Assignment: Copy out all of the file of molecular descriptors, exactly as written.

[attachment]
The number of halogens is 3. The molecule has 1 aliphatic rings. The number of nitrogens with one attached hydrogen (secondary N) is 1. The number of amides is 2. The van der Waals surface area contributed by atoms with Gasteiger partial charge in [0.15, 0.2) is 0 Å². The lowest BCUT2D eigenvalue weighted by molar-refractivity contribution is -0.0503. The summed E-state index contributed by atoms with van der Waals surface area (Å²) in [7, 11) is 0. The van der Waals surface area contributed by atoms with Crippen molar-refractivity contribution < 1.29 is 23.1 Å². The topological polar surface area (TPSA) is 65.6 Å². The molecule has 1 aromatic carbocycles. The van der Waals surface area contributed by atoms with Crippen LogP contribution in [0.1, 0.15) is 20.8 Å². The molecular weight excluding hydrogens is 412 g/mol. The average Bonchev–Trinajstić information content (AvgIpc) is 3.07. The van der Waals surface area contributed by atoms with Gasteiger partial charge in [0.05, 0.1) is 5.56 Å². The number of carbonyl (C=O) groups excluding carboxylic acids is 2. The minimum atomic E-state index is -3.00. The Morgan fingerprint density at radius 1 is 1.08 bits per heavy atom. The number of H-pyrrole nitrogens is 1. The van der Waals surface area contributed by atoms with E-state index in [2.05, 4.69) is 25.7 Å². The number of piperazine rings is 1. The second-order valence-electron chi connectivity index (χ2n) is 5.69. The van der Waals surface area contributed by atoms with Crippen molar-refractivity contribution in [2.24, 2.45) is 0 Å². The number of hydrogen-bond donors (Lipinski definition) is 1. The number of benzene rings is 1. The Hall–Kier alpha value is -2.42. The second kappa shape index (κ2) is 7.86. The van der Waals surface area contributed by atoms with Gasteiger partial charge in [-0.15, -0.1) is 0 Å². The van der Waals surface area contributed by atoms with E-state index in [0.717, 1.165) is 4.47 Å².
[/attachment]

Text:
The number of halogens is 3. The molecule has 1 aliphatic rings. The number of nitrogens with one attached hydrogen (secondary N) is 1. The number of amides is 2. The van der Waals surface area contributed by atoms with Gasteiger partial charge in [0.15, 0.2) is 0 Å². The lowest BCUT2D eigenvalue weighted by molar-refractivity contribution is -0.0503. The summed E-state index contributed by atoms with van der Waals surface area (Å²) in [7, 11) is 0. The van der Waals surface area contributed by atoms with Crippen molar-refractivity contribution < 1.29 is 23.1 Å². The topological polar surface area (TPSA) is 65.6 Å². The molecule has 1 aromatic carbocycles. The van der Waals surface area contributed by atoms with Crippen LogP contribution in [0.1, 0.15) is 20.8 Å². The molecular weight excluding hydrogens is 412 g/mol. The average Bonchev–Trinajstić information content (AvgIpc) is 3.07. The van der Waals surface area contributed by atoms with Gasteiger partial charge in [0.05, 0.1) is 5.56 Å². The number of carbonyl (C=O) groups excluding carboxylic acids is 2. The minimum atomic E-state index is -3.00. The Morgan fingerprint density at radius 1 is 1.08 bits per heavy atom. The number of H-pyrrole nitrogens is 1. The van der Waals surface area contributed by atoms with E-state index in [2.05, 4.69) is 25.7 Å². The number of piperazine rings is 1. The second-order valence-electron chi connectivity index (χ2n) is 5.69. The van der Waals surface area contributed by atoms with Crippen molar-refractivity contribution in [2.24, 2.45) is 0 Å². The number of hydrogen-bond donors (Lipinski definition) is 1. The number of benzene rings is 1. The Hall–Kier alpha value is -2.42. The second kappa shape index (κ2) is 7.86. The van der Waals surface area contributed by atoms with Gasteiger partial charge in [-0.15, -0.1) is 0 Å². The van der Waals surface area contributed by atoms with E-state index in [0.717, 1.165) is 4.47 Å².